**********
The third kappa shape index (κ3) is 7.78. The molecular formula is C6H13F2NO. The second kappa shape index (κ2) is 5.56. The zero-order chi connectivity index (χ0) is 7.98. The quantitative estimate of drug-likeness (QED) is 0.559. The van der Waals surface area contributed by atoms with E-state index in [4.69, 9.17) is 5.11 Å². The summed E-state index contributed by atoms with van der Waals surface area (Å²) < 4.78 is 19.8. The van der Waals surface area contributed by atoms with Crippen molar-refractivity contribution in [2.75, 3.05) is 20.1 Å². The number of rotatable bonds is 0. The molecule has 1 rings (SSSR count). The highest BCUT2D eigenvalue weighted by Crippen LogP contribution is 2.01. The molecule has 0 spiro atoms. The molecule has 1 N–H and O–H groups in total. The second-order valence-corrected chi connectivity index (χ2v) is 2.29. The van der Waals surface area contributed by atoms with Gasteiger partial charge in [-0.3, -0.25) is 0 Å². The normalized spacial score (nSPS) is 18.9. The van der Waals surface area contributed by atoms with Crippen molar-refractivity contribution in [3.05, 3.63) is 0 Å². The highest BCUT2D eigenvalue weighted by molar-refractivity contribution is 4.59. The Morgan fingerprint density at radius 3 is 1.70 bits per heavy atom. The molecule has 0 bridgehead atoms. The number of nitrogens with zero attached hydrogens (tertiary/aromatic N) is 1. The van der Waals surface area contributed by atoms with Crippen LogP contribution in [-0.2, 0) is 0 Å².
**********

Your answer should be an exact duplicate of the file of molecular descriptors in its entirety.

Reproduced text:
The third kappa shape index (κ3) is 7.78. The molecular formula is C6H13F2NO. The second kappa shape index (κ2) is 5.56. The zero-order chi connectivity index (χ0) is 7.98. The quantitative estimate of drug-likeness (QED) is 0.559. The van der Waals surface area contributed by atoms with E-state index in [4.69, 9.17) is 5.11 Å². The summed E-state index contributed by atoms with van der Waals surface area (Å²) < 4.78 is 19.8. The van der Waals surface area contributed by atoms with Crippen molar-refractivity contribution in [2.75, 3.05) is 20.1 Å². The number of rotatable bonds is 0. The molecule has 1 rings (SSSR count). The highest BCUT2D eigenvalue weighted by Crippen LogP contribution is 2.01. The molecule has 0 spiro atoms. The molecule has 1 N–H and O–H groups in total. The second-order valence-corrected chi connectivity index (χ2v) is 2.29. The van der Waals surface area contributed by atoms with Gasteiger partial charge in [-0.3, -0.25) is 0 Å². The normalized spacial score (nSPS) is 18.9. The van der Waals surface area contributed by atoms with Crippen molar-refractivity contribution in [3.05, 3.63) is 0 Å². The highest BCUT2D eigenvalue weighted by molar-refractivity contribution is 4.59. The Morgan fingerprint density at radius 3 is 1.70 bits per heavy atom. The molecule has 0 bridgehead atoms. The number of nitrogens with zero attached hydrogens (tertiary/aromatic N) is 1. The van der Waals surface area contributed by atoms with Crippen LogP contribution in [-0.2, 0) is 0 Å².